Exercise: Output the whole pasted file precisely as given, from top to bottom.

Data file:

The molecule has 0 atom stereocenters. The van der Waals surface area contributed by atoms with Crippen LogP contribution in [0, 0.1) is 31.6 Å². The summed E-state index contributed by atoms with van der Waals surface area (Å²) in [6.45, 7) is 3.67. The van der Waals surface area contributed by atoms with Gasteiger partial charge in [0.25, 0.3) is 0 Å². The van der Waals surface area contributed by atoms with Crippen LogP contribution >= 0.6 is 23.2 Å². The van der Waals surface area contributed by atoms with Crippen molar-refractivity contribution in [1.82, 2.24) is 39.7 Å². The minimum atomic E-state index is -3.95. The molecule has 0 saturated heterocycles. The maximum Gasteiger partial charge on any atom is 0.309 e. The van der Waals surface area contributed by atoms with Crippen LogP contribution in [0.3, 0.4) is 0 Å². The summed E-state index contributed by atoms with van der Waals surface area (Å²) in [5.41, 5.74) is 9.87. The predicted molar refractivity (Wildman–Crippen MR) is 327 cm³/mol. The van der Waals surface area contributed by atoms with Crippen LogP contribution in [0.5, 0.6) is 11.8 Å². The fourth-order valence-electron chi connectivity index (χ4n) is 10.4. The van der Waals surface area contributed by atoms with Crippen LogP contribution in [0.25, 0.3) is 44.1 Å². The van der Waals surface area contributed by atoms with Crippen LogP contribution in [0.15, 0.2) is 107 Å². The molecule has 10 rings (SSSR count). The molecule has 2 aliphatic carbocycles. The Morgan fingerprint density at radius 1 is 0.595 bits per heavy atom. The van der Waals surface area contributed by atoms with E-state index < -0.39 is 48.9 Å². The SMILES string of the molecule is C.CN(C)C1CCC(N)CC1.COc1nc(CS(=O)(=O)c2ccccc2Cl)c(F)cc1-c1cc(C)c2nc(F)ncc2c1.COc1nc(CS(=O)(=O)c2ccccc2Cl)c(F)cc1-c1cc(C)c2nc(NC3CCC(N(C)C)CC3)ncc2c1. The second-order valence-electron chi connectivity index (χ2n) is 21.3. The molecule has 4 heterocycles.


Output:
The molecule has 0 atom stereocenters. The van der Waals surface area contributed by atoms with Crippen LogP contribution in [0, 0.1) is 31.6 Å². The summed E-state index contributed by atoms with van der Waals surface area (Å²) in [6.45, 7) is 3.67. The van der Waals surface area contributed by atoms with Gasteiger partial charge in [0.25, 0.3) is 0 Å². The van der Waals surface area contributed by atoms with Crippen LogP contribution >= 0.6 is 23.2 Å². The van der Waals surface area contributed by atoms with Crippen molar-refractivity contribution in [1.82, 2.24) is 39.7 Å². The minimum atomic E-state index is -3.95. The molecule has 0 saturated heterocycles. The maximum Gasteiger partial charge on any atom is 0.309 e. The van der Waals surface area contributed by atoms with Crippen LogP contribution in [0.3, 0.4) is 0 Å². The summed E-state index contributed by atoms with van der Waals surface area (Å²) in [5.41, 5.74) is 9.87. The predicted molar refractivity (Wildman–Crippen MR) is 327 cm³/mol. The van der Waals surface area contributed by atoms with Crippen LogP contribution in [0.5, 0.6) is 11.8 Å². The fourth-order valence-electron chi connectivity index (χ4n) is 10.4. The van der Waals surface area contributed by atoms with Crippen LogP contribution in [0.25, 0.3) is 44.1 Å². The van der Waals surface area contributed by atoms with Crippen LogP contribution in [0.15, 0.2) is 107 Å². The molecule has 10 rings (SSSR count). The molecule has 2 aliphatic carbocycles. The Morgan fingerprint density at radius 1 is 0.595 bits per heavy atom. The van der Waals surface area contributed by atoms with E-state index < -0.39 is 48.9 Å². The SMILES string of the molecule is C.CN(C)C1CCC(N)CC1.COc1nc(CS(=O)(=O)c2ccccc2Cl)c(F)cc1-c1cc(C)c2nc(F)ncc2c1.COc1nc(CS(=O)(=O)c2ccccc2Cl)c(F)cc1-c1cc(C)c2nc(NC3CCC(N(C)C)CC3)ncc2c1. The second-order valence-electron chi connectivity index (χ2n) is 21.3. The molecule has 4 heterocycles.